Downy mildew symptoms appear on older leaves as elongated patches that vary in size and are slightly paler than the rest of the foliage. With moisture, these areas become covered with a violet-gray mycelium, which contains spores that may be spread to surrounding healthy tissue. The oval lesions may be violet to purple and may be confused with the initial elongated lesions of purple blotch. Affected leaves gradually become pale green and later yellow. Diseased parts, such as leaf tips, fold over and collapse. Systemically infected bulbs become soft, shrivelled and watery.
Botrytis spores kill cells and cause a small, yellow to white, oval, sunken spot or fleck on green foliage, usually late in the season. Soil-line lesions may also develop. Other Botrytis or Alternaria (purple blotch) spores may colonize this spot or tissue damaged by other factors such as thrips, mildew or pollution. Spores of B. allii also may infect leaves and not produce symptoms until storage. Successful infection can cause a rapid browning and death (blast) of onion tops within a week, reducing bulb size. The fungus sporulates on this tissue and produces secondary inoculum, which is disseminated to other plants and fields.
Figure 6: Brown stain of dried outer scales.
Figure 7: Downy mildew symptoms.
Figure 8: Downy mildew symptoms.
Neck rot symptoms are most characteristic of Botrytis and often appear after bulbs are stored for two weeks or more. The fungus grows down through the inner scales and may partially rot the bulb before external injury appears. Infected scales become soft, brownish and spongy. Gray mold or thin and irregularly-shaped black sclerotia may form between scales or, more commonly, at the neck area. The neck area becomes sunken and the entire bulb can become dried out. Secondary invasion by soft rot bacteria may cause a watery rot.
Germinating Botrytis cinerea spores also can induce a superficial discoloration (brown stain) of dry outer scales with no further development or rot.
A three- to four-year crop rotation plays an important part in reducing the incidence of infested onion debris and of Botrytis, Peranospora and Alternaria pathogens during non-host cycles. Proper sanitation of onion debris, especially culled onions, is very important. Incorporate this material into the soil immediately after harvest. No exposed culls should be present anywhere in the growing region when the next crop is planted. Dispose of culls and trash from storage sheds at landfills by covering them with soil or bury them in deep trenches before spring. Onion culls and other debris can be sources of plant pathogens and insect pests if improperly handled. These can disseminate throughout production areas each year to the detriment of nearby and distant producers and processors.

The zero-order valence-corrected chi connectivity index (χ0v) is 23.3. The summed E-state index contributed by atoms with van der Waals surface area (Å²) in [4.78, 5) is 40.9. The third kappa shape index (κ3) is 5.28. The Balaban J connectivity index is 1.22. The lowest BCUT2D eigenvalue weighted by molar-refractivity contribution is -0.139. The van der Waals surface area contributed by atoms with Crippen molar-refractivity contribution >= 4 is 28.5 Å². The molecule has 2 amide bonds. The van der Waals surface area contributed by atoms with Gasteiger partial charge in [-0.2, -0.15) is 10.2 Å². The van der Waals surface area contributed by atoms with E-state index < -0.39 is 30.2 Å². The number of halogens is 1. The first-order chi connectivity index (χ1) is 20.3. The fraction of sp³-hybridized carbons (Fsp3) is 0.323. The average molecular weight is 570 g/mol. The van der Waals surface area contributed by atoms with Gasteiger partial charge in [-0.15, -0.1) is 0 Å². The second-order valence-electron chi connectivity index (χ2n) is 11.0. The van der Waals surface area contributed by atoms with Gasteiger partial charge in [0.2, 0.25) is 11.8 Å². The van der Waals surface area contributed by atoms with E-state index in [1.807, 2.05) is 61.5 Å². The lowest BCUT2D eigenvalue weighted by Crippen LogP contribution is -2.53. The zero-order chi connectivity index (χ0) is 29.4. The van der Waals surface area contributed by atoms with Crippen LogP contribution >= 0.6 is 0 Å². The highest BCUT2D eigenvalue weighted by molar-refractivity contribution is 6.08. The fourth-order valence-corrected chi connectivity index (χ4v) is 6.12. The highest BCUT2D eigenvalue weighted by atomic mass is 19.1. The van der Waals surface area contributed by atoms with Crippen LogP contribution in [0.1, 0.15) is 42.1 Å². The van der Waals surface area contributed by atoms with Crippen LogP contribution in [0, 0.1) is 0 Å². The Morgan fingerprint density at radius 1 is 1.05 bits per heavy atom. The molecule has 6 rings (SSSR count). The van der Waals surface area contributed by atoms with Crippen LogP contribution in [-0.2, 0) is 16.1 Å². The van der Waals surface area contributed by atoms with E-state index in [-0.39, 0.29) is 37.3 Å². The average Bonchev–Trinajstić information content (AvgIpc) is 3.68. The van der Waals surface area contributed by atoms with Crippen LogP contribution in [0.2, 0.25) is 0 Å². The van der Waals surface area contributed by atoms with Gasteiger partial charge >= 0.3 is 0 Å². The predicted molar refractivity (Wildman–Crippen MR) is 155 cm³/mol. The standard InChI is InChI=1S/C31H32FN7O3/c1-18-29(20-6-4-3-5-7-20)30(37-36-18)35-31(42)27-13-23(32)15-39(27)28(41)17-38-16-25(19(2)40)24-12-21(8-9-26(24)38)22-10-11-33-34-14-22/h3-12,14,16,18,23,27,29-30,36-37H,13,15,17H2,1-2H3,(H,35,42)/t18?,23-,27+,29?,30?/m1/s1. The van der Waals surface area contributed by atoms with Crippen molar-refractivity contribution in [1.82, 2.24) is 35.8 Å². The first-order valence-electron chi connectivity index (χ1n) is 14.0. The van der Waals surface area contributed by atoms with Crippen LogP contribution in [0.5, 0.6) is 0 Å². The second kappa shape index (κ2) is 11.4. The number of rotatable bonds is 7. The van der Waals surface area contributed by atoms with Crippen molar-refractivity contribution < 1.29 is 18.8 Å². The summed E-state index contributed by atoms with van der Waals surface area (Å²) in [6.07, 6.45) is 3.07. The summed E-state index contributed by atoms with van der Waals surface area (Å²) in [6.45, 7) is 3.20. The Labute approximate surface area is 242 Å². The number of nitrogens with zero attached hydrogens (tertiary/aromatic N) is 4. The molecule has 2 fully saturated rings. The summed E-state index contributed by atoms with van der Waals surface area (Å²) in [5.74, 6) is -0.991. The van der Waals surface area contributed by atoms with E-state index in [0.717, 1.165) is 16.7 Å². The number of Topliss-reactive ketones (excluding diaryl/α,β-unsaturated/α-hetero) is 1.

Plant high-quality onion seed and transplants free of contamination. Follow fertility recommendations carefully and avoid excess (greater than 200 pounds per acre) or late (after July 15) applications of nitrogen. Split
nitrogen applications are recommended. Follow good weed management practices. Do not irrigate within 10 to 14 days of lifting. Late season applications of labeled fungicides such as chloro-tha-lonil, mancozeb, metalaxyl, Acrobat, Switch, Endura, Quadris, Pristine, Cabrio, or Rovral may provide some foliage protection and reduce neck contamina-tion, especially after fall
Use care during lifting and processing to minimize bruising or cutting of bulbs. Allow onions to cure properly before topping. Botrytis neck rot incidence is closely associated with harvesting and curing practices (Table 1).
Discard thick-necked onions, scallions, rots, doubles, splits, bruised, sunburned or frozen bulbs. If additional curing or drying of bulk or crated onions is required, circulate 2 cubic feet of ambient or warm air (90 to 95 degrees) per minute for five to 10 days or more. After curing properly, maintain the storage temperature at 32 to 40 degrees, and maintain humidity at 65 to 70 percent. Onions will freeze at 30.6 degrees. Monitor storage temperatures regularly.
Promote air circulation by leaving space between crates or bulked onions and outer walls of the shed. Do not stack onion bins in direct sunlight before storing or shipping, because translucent scales may occur or moisture may accumulate at the necks of bulbs.
|Table 1: Effects of harvest and curing practices for Brown Beauty onions upon Botrytis neck rot losses.|
|Harvest practice (percent of green foliage topped)||Percent neck rot loss after 10 weeks storage*|
Field cured for
Field cured for
|0 days||10 days||0 days||10 days|
|0||10 a||7 a||57 de||33 bc|
|50||67 de||27 ab||100 f||77 e|
|100||77 e||53 cd||100 f||100 f|
|*Means followed by the same letter are not statistically different (FLSD=0.05). 1984 experimental results from H.F. Schwartz and Dan Sullivan, Colorado State University.|
*Colorado State University Extension plant pathologist and professor, bioagricultural science and pest management. 9/99. Portions of this fact sheet were taken from research and Colorado Onion Production and IPM, Bulletin 547A, by H.F. Schwartz and M.E. Bartolo. Revised 5/11.